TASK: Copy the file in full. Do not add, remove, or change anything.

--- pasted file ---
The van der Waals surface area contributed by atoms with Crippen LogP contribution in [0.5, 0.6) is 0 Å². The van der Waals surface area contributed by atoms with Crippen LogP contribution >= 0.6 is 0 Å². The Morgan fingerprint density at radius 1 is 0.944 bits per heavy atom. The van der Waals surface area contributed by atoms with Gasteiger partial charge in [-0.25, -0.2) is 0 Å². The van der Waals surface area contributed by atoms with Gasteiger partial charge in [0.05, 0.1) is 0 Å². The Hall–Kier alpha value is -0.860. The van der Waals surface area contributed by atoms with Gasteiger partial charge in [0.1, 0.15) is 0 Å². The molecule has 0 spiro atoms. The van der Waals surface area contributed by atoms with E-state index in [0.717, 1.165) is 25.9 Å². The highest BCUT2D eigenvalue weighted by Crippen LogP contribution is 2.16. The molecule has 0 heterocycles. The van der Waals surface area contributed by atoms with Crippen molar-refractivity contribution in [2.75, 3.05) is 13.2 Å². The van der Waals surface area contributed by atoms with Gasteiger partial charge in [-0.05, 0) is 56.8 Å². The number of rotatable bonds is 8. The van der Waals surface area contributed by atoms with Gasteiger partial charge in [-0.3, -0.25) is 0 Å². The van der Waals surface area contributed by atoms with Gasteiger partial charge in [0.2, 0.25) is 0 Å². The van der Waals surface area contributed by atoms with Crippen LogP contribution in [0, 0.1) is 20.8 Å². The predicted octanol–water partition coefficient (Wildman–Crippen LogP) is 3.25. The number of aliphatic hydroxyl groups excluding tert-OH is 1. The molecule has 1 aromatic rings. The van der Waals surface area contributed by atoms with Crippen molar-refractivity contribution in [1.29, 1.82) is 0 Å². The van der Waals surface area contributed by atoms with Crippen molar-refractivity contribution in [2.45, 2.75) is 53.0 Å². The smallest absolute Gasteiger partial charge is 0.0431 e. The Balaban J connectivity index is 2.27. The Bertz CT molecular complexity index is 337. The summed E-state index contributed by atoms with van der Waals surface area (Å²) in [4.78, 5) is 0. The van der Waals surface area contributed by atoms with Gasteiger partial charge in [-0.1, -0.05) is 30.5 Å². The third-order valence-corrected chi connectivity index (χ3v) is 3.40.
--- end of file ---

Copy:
The van der Waals surface area contributed by atoms with Crippen LogP contribution in [0.5, 0.6) is 0 Å². The van der Waals surface area contributed by atoms with Crippen LogP contribution >= 0.6 is 0 Å². The Morgan fingerprint density at radius 1 is 0.944 bits per heavy atom. The van der Waals surface area contributed by atoms with Gasteiger partial charge in [-0.25, -0.2) is 0 Å². The van der Waals surface area contributed by atoms with Gasteiger partial charge in [0.05, 0.1) is 0 Å². The Hall–Kier alpha value is -0.860. The van der Waals surface area contributed by atoms with Gasteiger partial charge in [0.1, 0.15) is 0 Å². The molecule has 0 spiro atoms. The van der Waals surface area contributed by atoms with E-state index in [0.717, 1.165) is 25.9 Å². The highest BCUT2D eigenvalue weighted by Crippen LogP contribution is 2.16. The molecule has 0 heterocycles. The van der Waals surface area contributed by atoms with Crippen molar-refractivity contribution in [2.75, 3.05) is 13.2 Å². The van der Waals surface area contributed by atoms with Gasteiger partial charge in [-0.05, 0) is 56.8 Å². The number of rotatable bonds is 8. The van der Waals surface area contributed by atoms with Gasteiger partial charge in [-0.3, -0.25) is 0 Å². The van der Waals surface area contributed by atoms with Gasteiger partial charge in [0.2, 0.25) is 0 Å². The van der Waals surface area contributed by atoms with Crippen LogP contribution in [0, 0.1) is 20.8 Å². The predicted octanol–water partition coefficient (Wildman–Crippen LogP) is 3.25. The number of aliphatic hydroxyl groups excluding tert-OH is 1. The molecule has 1 aromatic rings. The van der Waals surface area contributed by atoms with Crippen molar-refractivity contribution in [1.29, 1.82) is 0 Å². The van der Waals surface area contributed by atoms with Crippen molar-refractivity contribution in [2.45, 2.75) is 53.0 Å². The smallest absolute Gasteiger partial charge is 0.0431 e. The Balaban J connectivity index is 2.27. The Bertz CT molecular complexity index is 337. The summed E-state index contributed by atoms with van der Waals surface area (Å²) in [4.78, 5) is 0. The van der Waals surface area contributed by atoms with Gasteiger partial charge in [-0.1, -0.05) is 30.5 Å². The third-order valence-corrected chi connectivity index (χ3v) is 3.40.